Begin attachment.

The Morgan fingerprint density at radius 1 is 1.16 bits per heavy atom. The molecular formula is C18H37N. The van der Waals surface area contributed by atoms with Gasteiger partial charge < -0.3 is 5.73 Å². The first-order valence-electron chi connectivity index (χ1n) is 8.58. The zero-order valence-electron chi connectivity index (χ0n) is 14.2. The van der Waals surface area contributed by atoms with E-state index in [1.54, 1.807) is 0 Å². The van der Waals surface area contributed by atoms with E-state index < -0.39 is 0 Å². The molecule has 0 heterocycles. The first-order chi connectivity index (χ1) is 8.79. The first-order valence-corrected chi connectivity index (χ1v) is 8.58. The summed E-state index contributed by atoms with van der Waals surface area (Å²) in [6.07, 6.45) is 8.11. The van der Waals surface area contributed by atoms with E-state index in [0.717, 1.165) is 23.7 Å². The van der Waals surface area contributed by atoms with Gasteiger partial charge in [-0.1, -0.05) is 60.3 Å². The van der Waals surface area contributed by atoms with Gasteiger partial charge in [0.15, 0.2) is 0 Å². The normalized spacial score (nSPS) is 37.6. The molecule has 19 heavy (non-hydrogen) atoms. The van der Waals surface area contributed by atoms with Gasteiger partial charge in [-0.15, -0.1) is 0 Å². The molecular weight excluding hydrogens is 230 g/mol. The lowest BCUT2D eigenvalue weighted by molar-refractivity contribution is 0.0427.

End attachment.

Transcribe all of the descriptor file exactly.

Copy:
The Morgan fingerprint density at radius 1 is 1.16 bits per heavy atom. The molecular formula is C18H37N. The van der Waals surface area contributed by atoms with Gasteiger partial charge < -0.3 is 5.73 Å². The first-order valence-electron chi connectivity index (χ1n) is 8.58. The zero-order valence-electron chi connectivity index (χ0n) is 14.2. The van der Waals surface area contributed by atoms with E-state index in [1.54, 1.807) is 0 Å². The van der Waals surface area contributed by atoms with E-state index < -0.39 is 0 Å². The molecule has 0 heterocycles. The first-order chi connectivity index (χ1) is 8.79. The first-order valence-corrected chi connectivity index (χ1v) is 8.58. The summed E-state index contributed by atoms with van der Waals surface area (Å²) in [6.07, 6.45) is 8.11. The van der Waals surface area contributed by atoms with E-state index in [0.717, 1.165) is 23.7 Å². The van der Waals surface area contributed by atoms with Gasteiger partial charge in [-0.1, -0.05) is 60.3 Å². The van der Waals surface area contributed by atoms with Gasteiger partial charge in [0.15, 0.2) is 0 Å². The normalized spacial score (nSPS) is 37.6. The molecule has 19 heavy (non-hydrogen) atoms. The van der Waals surface area contributed by atoms with Gasteiger partial charge in [-0.15, -0.1) is 0 Å². The molecular weight excluding hydrogens is 230 g/mol. The lowest BCUT2D eigenvalue weighted by molar-refractivity contribution is 0.0427.